It will probably take you, say, six minutes to read this review. That is approximately 30 seconds longer than The Wild Life will stay in your memory after you leave the theater.
The brilliant idea behind The Wild Life, its “concept” (it has no screenplay credit, and for good reason), is to tell the story of Daniel Defoe’s The Adventures of Robinson Crusoe from the point of view of the animals that Crusoe encounters when he’s marooned on that desert island. The idea isn’t new; Walt Disney did it in 1950, telling the tale of Cinderella as seen through the eyes of the mice who get transformed into the horses for her pumpkin coach.
The difference is that what Disney gave us was, in fact, Cinderella, while what directors Ben Stassen and Vincent Kesteloot have thrown together isn’t Robinson Crusoe. It’s not much of anything, really. The model here isn’t Defoe or Disney, it’s Ice Age and Madagascar and Rio—disposable, forgettable, empty-calorie gummy bear movies that make a killing at the box office for one opening weekend simply because there are hundreds of millions of parents out there who can’t think of anything else to do with their kids on a Saturday afternoon.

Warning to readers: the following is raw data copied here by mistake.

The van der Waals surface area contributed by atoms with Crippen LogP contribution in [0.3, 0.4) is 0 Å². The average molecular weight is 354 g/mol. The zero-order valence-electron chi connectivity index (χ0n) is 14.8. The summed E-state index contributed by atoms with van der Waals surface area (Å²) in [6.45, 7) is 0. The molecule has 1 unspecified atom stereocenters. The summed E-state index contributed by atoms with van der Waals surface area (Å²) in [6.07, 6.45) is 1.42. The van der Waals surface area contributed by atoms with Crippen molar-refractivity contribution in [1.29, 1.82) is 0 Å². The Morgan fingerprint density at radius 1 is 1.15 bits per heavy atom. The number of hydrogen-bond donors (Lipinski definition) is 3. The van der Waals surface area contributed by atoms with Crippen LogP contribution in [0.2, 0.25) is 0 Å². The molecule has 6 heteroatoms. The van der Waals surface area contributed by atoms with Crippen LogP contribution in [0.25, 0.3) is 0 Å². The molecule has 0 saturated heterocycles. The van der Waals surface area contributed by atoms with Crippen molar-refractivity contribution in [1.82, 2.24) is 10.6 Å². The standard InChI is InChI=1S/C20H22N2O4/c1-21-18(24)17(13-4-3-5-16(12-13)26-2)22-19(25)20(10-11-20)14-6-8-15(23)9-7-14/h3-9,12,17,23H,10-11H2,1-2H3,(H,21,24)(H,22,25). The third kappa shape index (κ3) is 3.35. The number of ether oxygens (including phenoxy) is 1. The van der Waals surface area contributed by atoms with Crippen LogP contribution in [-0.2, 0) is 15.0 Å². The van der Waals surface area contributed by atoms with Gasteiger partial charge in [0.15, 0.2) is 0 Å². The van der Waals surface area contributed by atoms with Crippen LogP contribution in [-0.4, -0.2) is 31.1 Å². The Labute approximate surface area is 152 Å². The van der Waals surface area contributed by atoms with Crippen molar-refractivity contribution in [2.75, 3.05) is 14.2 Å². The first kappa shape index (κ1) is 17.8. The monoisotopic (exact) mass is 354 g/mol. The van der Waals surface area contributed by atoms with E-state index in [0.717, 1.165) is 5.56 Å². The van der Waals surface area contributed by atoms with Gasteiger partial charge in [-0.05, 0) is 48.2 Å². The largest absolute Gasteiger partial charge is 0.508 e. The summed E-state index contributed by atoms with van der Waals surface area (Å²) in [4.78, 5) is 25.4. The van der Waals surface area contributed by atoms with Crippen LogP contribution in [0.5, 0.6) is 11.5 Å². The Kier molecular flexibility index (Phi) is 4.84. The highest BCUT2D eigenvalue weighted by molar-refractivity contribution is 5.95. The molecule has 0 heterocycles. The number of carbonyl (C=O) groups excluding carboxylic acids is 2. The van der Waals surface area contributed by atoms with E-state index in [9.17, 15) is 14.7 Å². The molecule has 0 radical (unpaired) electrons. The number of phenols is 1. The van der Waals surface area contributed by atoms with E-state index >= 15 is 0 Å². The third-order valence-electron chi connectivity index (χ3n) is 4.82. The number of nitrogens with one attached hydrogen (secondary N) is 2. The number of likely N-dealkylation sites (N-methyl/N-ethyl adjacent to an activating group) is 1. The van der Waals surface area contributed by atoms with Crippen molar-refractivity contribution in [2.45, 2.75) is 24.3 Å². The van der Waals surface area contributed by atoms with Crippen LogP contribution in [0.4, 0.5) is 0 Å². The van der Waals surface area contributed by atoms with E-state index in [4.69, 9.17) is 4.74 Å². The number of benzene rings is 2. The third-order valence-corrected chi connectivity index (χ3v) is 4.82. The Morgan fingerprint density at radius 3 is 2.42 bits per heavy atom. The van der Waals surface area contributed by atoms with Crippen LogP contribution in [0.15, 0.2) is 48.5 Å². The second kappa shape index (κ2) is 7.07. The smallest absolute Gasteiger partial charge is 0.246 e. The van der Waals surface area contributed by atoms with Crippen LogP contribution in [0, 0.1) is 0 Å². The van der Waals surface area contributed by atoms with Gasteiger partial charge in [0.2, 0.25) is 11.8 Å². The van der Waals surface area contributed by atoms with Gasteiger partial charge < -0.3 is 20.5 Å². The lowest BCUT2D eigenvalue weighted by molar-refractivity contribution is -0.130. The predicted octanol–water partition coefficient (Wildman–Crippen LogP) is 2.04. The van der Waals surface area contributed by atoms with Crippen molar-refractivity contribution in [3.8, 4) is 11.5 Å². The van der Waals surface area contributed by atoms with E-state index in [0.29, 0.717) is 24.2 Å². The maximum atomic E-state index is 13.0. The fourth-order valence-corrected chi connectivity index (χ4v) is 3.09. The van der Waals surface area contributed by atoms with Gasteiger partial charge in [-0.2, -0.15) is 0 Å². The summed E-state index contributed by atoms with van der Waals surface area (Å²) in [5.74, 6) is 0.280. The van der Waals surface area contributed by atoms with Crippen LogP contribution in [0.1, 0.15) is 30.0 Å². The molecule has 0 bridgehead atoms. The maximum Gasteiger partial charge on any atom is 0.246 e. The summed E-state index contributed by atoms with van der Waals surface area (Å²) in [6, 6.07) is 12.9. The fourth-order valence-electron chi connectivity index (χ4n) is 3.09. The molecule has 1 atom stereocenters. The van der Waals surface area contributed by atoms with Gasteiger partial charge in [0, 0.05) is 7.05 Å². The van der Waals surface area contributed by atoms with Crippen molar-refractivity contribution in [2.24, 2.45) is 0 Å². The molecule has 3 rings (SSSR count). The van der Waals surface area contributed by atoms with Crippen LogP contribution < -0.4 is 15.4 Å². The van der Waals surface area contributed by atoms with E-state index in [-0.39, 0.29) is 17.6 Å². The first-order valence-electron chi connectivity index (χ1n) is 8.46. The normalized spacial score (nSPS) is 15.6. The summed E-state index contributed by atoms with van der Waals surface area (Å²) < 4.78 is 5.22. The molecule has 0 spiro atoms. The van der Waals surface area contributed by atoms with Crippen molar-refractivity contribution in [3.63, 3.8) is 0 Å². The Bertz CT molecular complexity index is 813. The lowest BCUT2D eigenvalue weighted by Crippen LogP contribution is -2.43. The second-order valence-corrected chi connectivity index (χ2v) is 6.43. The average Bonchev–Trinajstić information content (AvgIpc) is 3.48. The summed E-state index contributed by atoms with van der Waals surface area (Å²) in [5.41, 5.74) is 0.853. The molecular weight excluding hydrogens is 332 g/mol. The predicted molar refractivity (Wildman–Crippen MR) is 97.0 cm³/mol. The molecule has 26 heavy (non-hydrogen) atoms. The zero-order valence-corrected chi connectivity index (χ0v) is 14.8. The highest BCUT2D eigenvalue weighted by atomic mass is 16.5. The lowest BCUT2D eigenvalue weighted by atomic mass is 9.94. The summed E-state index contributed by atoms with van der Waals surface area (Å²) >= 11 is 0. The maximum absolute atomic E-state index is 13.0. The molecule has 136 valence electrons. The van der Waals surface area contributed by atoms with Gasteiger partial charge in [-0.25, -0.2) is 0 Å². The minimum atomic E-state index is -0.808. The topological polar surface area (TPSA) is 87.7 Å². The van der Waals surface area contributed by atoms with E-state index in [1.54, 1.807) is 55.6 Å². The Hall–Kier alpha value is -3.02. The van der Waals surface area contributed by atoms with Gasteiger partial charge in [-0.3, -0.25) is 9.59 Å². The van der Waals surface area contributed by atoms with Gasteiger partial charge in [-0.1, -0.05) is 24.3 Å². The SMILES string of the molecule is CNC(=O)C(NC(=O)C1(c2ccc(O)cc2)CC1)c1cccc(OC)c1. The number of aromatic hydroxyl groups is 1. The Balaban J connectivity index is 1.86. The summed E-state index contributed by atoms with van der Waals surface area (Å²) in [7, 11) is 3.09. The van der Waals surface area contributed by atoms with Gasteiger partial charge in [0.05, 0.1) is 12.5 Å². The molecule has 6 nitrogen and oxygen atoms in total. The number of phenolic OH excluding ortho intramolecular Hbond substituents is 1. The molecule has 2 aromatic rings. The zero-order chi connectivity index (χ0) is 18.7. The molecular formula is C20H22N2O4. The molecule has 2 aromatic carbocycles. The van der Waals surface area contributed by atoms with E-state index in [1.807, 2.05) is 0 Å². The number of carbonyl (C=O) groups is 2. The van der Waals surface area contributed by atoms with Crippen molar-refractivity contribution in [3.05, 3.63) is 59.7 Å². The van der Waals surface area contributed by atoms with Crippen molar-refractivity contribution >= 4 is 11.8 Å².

So what have we this time? We’ve got a parrot named Mak who tells the story in flashback to a couple of rats on the pirate ship that rescues Crusoe. He tells them about life on the island before Crusoe came, where Mak lived with a kingfisher named Kiki, a tapir named Rosie, a goat named Scrubbers, a chameleon named Carmelo, a porcupine named Epi, and a God-only-knows-what named Pango. The animals love their lazy life, but Mak longs to see the great world beyond the horizon. When Crusoe shows up, Mak sees the human as his ticket out.
When the pirates show up sometime later (long enough for Crusoe to have grown a beard), they bring with them two evil cats who plot to take over the island.
The Wild Life isn’t terrible; the animation is slick, and for what it is, it’s passable enough. But “what it is” is the problem. This Belgian-French co-production, dubbed simultaneously into French, German and English (sometimes the characters seem to be speaking English and sometimes they don’t), is utterly, doggedly, defiantly undistinguished. You can’t even play spot-the-celebrity-voice because there aren’t any. Even on the Internet Movie Database, voices are credited several times. Take the voice Americans hear as Kiki the kingfisher, for example—is it Melanie Hinze, Lindsay Torrance (real name Marieve Herington) or Alexandra Jiménez? Does it matter? Does anyone besides their mothers care?
If the kids insist and you’ve got the money to burn … well, why not? Since you won’t remember, you can even go again next week and it’ll be new all over again.
If it’s still around.